It may still be more than a year away, but Rachel Notley has already lost the next election.
Last week’s provincial budget, with its projected $96-billion debt by 2023, killed whatever credibility the premier has built up — especially within the business community.
Many Albertans have given her credit for how she has challenged the B.C. government of Premier John Horgan over the Trans Mountain pipeline expansion.
It has been a long time since Albertans have witnessed such a strong and credible voice on the national stage — challenging Horgan’s flawed logic and pushing Prime Minister Justin Trudeau to ensure the project is completed.
This no-holds-barred approach to building pipelines — not exactly from where Notley started — won over business leaders, who said things like, “I didn’t vote for her, and I don’t support the NDP, but I have to give her credit for the way she has been speaking out on the pipeline issue.”
But that only goes so far.
The private sector — which knows a thing or two about budgets — is widely horrified by the budget presented to Albertans last Thursday.
For starters, to count Trans Mountain in future revenue numbers is like an investment banker counting on a bonus that may or may not materialize.
The government is also counting on a rise in resource revenues. While it’s using conservative oil price forecasts, it doesn’t appear to have factored in the impact of a widening pricing differential between West Texas Intermediate and Western Canada Select.
Until transportation constraints can be solved, that difference will get bigger, not smaller — which translates into a revenue hit to the government.
When Trans Mountain is built — and last Friday’s Federal Court of Appeal decision to dismiss the B.C. government’s move to challenge the National Energy Board ruling allowing Kinder Morgan Canada to bypass local bylaws during construction was positive — the impact on Canada’s oilpatch will not be felt in the short term.
But count on Burnaby to live in its own, unrealistic world.
Burnaby Mayor Derek Corrigan, showing a limited understanding of Constitutional law, directed his staff Tuesday to file an appeal to the Supreme Court of Canada.
Good luck with that, Mr. Corrigan.
In the interim, it casts more uncertainty for companies looking to invest in Alberta, which is decidedly unhelpful from an economic standpoint.
Alberta’s growth for the past fiscal year surprised to the upside — clocking in at 4.5 per cent — but when you start from a very low benchmark, those growth numbers are easier to achieve.
Things don’t look as positive for the government for the current fiscal year.
The combination of the aforementioned pipeline constraints, widening differentials and muted capital expenditures by oil and gas players doesn’t underpin a repeat of last year’s growth numbers.
The troubling part, according to CIBC Capital Markets, is that the government is clearly counting on rising resource revenues to drive revenue growth between 2021-2024 and balance the budget.
What’s missing is it doesn’t appear the government is appropriately ‘risking’ its projections, as the private sector would be doing.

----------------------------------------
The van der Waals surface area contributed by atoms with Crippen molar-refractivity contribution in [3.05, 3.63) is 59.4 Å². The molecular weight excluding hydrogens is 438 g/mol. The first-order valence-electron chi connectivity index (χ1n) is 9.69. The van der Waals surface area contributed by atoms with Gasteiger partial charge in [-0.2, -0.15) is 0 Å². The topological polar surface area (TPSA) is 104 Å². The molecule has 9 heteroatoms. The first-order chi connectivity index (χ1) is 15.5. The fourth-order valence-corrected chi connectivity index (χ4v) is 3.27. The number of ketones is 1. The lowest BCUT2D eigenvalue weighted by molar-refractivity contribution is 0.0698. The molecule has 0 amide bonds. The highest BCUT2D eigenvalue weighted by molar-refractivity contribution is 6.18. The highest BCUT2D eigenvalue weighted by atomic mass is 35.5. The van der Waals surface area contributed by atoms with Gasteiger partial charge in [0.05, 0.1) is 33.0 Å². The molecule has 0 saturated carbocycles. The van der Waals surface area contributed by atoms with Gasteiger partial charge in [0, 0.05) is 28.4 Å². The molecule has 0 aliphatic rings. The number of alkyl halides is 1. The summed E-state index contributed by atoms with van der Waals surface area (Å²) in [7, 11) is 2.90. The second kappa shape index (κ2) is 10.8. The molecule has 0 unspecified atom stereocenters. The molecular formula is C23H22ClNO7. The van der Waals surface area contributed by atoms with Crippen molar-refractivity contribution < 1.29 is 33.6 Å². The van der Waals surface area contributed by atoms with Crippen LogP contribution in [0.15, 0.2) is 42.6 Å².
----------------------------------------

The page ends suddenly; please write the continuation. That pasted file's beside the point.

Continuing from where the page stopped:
And the private sector knows a thing or two about budgets and debt.
It knows what happens when a company is over-levered. Borrowing costs go up, which constrains the ability to grow as more money is used to service the debt rather than finance growth-related expenditures.
According to CIBC, Alberta’s debt servicing costs will rise to almost $3 billion by fiscal year 2020-2021. That’s not pocket change.
And there is no easy fix to Alberta’s finances.
A sales tax would allow the province to become independent of the sine wave of fluctuating resource revenues. But that conversation is still considered political suicide.
But so, too, was this budget.
It was an opportunity to make the carbon tax revenue neutral, to look for ways to meaningfully pare back government spending and outline a credible path to a balanced budget.
Instead, it reinforced the reality the private sector has taken the brunt of the economic downturn, with public sector largely unscathed.
It’s tough to justify the borrow and spend mandate when the economy is recovering — albeit more slowly — and interest rates are on the way up.
The government’s argument is that on a net debt basis, Alberta’s balance sheet is still strong relative to other provinces, thanks to the Heritage Trust Fund.
But that doesn’t give any government a free pass from responsible budgeting.
There were hopes the Notley government would take a page out of former Manitoba premier Gary Doer’s 10-year pragmatic rein in that province.
Support for pipelines and the chess game Notley has played to get the requisite federal approvals to develop access to new markets might fall into pragmatic territory, but it’s fair to say it ends there.
Even overtures by non-partisan members of the business community — yes, they do exist — to offer advice from the economic and financial perspectives were rebuffed on the assumption their advice would never fit with the ideology of the NDP.
In the end, with this budget, the government couldn’t part with its ideology.
And because of that, it has effectively signed its own death warrant, destined to become a one-term blip in the long line of conservative governments that have ruled Alberta.
Deborah Yedlin is a Calgary Herald columnist
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